Anyway, The Report. Yes, it is critical of the Bush Administration and yes it presents Fienstein and the Adam Driver character as caring in about the truth in both some abstract way as well as some politically expedient way. But it also reminds me that somebody somewhere, in my name, as a representative of my government, waterboarded someone over 180 times. Is it possible that this was a greater evil -- and that more evil will come from it -- than some of the things we were afraid of that that we used to justify doing it? And might not that process of "hardening the heart" (to use Christian language) or blunting the conscience be something that Christians of all political stripes need to think very hard about in the present moment?

 

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I nominate A Beautiful Day in the Neighborhood. Like the documentary of Rogers' life from last year, Won't You Be My Neighbor?, there is something distinctly and beautifully grace-full about both Fred Rogers and the films about him.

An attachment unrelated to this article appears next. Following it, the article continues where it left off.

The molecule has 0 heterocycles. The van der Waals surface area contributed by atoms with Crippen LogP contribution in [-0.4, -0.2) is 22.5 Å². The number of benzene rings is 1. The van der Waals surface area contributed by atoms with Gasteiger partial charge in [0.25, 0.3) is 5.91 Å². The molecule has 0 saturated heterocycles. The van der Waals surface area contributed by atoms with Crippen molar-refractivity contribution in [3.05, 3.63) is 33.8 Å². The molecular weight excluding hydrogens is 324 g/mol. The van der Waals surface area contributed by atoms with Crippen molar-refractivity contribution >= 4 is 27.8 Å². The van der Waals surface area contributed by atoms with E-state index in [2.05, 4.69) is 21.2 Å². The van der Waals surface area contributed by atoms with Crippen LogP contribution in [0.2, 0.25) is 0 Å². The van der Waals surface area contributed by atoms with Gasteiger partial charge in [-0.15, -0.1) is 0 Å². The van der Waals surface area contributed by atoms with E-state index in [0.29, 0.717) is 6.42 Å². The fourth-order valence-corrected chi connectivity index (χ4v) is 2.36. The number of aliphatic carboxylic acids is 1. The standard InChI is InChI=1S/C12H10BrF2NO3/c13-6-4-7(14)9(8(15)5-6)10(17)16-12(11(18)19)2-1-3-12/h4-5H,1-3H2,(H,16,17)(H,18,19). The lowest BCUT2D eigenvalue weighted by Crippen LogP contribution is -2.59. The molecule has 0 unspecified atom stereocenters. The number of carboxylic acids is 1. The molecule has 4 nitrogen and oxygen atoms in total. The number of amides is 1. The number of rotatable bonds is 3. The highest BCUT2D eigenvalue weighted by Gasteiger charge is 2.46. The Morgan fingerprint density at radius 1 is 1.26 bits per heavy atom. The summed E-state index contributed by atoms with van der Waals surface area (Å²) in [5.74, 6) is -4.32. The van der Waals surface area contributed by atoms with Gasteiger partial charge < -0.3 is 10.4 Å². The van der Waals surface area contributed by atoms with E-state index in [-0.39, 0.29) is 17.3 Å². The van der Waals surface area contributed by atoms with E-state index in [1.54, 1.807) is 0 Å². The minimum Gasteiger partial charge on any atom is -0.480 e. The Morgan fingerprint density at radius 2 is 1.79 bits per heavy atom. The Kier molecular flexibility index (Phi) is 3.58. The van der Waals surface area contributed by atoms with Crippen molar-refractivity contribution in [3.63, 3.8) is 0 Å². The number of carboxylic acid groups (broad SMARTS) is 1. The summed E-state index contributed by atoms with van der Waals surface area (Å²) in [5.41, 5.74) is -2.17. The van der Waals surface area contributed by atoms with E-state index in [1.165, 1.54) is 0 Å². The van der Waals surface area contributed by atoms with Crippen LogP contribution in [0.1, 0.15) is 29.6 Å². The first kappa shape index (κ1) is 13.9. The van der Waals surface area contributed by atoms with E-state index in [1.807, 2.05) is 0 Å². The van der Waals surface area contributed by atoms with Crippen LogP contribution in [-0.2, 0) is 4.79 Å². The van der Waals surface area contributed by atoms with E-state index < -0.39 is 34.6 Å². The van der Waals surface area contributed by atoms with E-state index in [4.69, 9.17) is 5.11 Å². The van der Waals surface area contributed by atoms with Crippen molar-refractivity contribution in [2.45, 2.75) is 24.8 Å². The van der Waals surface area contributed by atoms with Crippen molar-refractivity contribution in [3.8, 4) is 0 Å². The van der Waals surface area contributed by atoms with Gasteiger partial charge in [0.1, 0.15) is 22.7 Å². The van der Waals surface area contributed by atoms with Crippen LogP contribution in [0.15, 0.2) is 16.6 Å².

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Enthusiastic seconds for both The Irishman and A Beautiful Day in the Neighborhood.

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12 hours ago, Joel Mayward said:

I nominate A Beautiful Day in the Neighborhood. Like the documentary of Rogers' life from last year, Won't You Be My Neighbor?, there is something distinctly and beautifully grace-full about both Fred Rogers and the films about him.

Such a charming and touching film. I'll offer a third layer of endorsement for this film A Beautiful Day in the Neighborhood explores forgiveness, acceptance, compassion and genuine caring and serving others. So many wonderful quotes from this film, but I'll offer this one to close out this support: “I think the best thing we can do is to let people know that each one of them is precious.” – Mr. Rogers